Prior to the January 26 meeting, no member of the board of selectmen, finance and advisory committee, personnel committee, or wastewater department staff knew that the wastewater commissioners were contemplating the elimination of the position of plant manager or that it would be discussed at the wastewater commission meeting.

Mr. Barmakian and Mr. Von Steiger did not consult with town counsel Ron Rappaport or with the town’s outside labor attorney, Jack Collins.

“We are an independent organization,” Mr. Von Steiger said in a phone interview Monday. “Being independent, we act independently.”

Asked why commissioners did not put a more specific item on the agenda, referring to the elimination of the position, Ms. Barmakian, a lawyer, declined to answer.

“Everything is pending,” she said Tuesday.

On Friday

In the aftermath of the vote, Mr. Von Steiger told The Times on Friday that the commissioners would not decide any of the issues related to the end of Mr. Alosso’s employment, including any severance agreement.

“That’s a legal question,” Mr. Von Steiger told The Times, in a telephone conversation. “That will be determined by the personnel department.”

Mr. Alosso receives a salary of $68,058. He has received several public commendations for his work by the wastewater commissioners.

“I was shocked,” Mr. Alosso said in a phone conversation on Friday. “I’ve worked for the town for 11 years now. I’ve never been written up, never had a bad evaluation, never been reprimanded.”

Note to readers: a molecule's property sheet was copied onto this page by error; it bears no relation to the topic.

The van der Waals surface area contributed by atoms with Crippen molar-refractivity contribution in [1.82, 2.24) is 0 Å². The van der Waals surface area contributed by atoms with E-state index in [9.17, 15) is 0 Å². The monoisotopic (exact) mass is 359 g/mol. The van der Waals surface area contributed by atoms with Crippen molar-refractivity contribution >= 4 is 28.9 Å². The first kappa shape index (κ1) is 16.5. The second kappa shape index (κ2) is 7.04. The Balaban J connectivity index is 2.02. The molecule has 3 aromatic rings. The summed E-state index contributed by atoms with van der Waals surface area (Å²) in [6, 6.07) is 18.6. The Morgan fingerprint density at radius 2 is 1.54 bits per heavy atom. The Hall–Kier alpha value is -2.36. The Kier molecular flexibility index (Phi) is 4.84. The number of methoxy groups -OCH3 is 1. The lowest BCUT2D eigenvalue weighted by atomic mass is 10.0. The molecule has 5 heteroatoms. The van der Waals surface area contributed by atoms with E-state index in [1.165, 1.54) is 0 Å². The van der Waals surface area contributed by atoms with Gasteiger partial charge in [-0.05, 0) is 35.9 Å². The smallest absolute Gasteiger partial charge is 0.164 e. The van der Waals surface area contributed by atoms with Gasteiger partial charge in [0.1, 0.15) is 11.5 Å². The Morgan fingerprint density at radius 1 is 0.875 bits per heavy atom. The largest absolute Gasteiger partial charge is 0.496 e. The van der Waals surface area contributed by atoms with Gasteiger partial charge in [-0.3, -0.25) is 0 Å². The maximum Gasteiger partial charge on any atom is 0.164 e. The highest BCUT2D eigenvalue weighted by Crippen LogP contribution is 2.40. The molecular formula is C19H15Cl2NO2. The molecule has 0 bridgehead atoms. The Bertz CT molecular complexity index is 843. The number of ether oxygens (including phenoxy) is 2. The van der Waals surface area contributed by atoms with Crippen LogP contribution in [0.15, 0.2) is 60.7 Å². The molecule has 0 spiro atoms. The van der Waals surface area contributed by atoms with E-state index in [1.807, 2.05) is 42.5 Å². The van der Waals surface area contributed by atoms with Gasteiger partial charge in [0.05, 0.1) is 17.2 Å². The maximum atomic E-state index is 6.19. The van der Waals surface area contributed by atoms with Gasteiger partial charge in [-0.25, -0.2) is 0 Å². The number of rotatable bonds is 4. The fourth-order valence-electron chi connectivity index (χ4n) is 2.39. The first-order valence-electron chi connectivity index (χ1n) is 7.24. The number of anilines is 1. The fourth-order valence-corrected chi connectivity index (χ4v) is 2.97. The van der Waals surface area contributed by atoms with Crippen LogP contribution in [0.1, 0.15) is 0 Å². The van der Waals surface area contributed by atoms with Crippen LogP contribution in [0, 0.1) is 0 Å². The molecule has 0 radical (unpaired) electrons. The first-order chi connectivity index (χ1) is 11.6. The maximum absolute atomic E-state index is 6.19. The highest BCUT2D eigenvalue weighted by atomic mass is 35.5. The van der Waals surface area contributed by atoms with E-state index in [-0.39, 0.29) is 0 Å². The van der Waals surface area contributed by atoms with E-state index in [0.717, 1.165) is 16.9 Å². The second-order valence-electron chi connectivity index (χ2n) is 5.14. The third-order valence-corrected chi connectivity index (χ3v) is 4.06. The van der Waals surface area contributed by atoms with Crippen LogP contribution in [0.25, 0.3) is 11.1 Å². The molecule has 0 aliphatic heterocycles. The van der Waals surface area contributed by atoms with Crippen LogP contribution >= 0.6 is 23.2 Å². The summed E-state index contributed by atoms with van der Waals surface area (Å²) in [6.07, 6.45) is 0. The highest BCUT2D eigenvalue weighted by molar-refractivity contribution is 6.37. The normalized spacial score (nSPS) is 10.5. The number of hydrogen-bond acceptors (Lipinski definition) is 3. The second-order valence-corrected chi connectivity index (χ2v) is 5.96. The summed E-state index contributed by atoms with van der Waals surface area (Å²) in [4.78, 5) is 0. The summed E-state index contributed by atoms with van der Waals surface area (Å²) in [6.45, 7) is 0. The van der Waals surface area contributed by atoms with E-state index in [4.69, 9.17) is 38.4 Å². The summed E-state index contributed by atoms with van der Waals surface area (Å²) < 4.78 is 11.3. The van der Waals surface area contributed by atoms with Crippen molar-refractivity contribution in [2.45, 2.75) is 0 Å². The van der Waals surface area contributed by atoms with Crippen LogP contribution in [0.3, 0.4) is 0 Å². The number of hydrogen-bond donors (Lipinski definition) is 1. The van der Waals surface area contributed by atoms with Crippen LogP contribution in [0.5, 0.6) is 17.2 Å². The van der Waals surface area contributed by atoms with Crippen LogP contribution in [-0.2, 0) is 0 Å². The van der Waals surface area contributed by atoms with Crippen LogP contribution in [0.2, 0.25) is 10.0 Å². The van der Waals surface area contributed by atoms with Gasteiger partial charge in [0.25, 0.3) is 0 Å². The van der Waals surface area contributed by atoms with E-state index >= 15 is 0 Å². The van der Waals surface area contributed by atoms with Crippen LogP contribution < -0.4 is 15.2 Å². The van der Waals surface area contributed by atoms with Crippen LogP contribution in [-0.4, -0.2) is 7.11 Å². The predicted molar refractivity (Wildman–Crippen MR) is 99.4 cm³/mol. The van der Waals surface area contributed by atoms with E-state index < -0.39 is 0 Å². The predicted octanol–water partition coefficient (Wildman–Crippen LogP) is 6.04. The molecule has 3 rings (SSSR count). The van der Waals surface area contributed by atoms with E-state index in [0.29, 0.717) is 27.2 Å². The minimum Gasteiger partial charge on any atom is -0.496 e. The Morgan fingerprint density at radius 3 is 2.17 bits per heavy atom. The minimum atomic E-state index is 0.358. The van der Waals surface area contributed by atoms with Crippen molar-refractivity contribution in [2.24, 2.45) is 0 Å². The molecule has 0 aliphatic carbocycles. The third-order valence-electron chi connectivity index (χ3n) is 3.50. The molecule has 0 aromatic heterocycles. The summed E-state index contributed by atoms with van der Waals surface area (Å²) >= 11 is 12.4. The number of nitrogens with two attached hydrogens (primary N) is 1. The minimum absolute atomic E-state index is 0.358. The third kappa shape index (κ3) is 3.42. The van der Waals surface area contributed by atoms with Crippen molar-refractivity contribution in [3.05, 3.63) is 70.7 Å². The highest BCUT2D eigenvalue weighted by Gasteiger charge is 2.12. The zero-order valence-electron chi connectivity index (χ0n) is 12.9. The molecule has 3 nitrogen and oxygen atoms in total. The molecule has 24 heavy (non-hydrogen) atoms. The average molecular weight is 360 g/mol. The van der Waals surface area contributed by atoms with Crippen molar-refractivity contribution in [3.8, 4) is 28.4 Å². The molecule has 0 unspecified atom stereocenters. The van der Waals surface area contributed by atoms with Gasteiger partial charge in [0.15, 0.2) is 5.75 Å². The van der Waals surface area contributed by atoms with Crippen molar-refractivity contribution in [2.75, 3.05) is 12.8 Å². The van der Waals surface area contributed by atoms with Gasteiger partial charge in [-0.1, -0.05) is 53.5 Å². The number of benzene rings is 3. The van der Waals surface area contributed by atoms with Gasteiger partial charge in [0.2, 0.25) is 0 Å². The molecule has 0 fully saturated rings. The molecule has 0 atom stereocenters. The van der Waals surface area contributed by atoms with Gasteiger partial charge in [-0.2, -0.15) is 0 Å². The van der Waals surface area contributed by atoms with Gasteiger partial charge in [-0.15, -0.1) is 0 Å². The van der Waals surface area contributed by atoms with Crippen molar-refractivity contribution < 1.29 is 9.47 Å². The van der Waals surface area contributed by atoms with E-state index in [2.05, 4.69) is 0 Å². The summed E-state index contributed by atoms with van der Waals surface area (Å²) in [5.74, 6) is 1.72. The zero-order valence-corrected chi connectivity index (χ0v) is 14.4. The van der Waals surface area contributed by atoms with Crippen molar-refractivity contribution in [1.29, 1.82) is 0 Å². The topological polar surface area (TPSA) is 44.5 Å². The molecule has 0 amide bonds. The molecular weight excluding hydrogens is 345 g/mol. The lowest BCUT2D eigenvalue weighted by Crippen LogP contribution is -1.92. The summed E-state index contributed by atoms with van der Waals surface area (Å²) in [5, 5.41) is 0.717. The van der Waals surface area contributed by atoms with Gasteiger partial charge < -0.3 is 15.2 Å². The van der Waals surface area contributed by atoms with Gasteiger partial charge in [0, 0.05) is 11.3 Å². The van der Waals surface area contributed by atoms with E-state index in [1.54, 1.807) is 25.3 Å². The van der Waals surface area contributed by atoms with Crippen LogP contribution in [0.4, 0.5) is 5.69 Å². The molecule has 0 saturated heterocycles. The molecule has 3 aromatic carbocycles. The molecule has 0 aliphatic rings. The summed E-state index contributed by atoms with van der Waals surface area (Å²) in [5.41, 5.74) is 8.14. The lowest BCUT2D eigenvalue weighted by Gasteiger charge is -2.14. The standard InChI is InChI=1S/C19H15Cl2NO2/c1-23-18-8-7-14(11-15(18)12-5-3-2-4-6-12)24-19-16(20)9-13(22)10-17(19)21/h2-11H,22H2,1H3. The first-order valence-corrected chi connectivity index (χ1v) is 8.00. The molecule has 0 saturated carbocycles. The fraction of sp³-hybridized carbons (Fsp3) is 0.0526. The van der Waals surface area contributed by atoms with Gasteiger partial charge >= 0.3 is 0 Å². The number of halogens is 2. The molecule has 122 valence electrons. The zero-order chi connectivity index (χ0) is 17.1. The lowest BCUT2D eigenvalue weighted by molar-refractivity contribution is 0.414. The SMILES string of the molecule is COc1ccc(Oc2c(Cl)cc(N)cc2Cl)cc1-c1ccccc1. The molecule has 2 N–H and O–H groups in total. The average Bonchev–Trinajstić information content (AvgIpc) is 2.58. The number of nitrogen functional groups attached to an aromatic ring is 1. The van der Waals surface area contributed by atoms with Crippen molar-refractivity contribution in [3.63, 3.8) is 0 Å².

Mr. Alosso said it is his understanding that as a town employee, only the selectmen can end his employment.

“I’m going to continue to work and do my job, as if nothing has changed,” Mr. Alosso said. “I have no intention of taking any formal, legal action at this time. At this point, I don’t see the need, because I don’t think my employment with the town has been severed.”

Bills cited

The Oak Bluffs wastewater operation is an enterprise account with an elected board of three commissioners who oversee a budget entirely separate from the town’s operating budget. The town is responsible for collecting wastewater payment fees, which are usually billed along with tax bills. Collections are strictly regulated by state law, and town officials do not have the authority to shut off wastewater service if a customer does not pay its bills.

Mr. Von Steiger said the amount of unpaid bills for the last several years is approaching $500,000.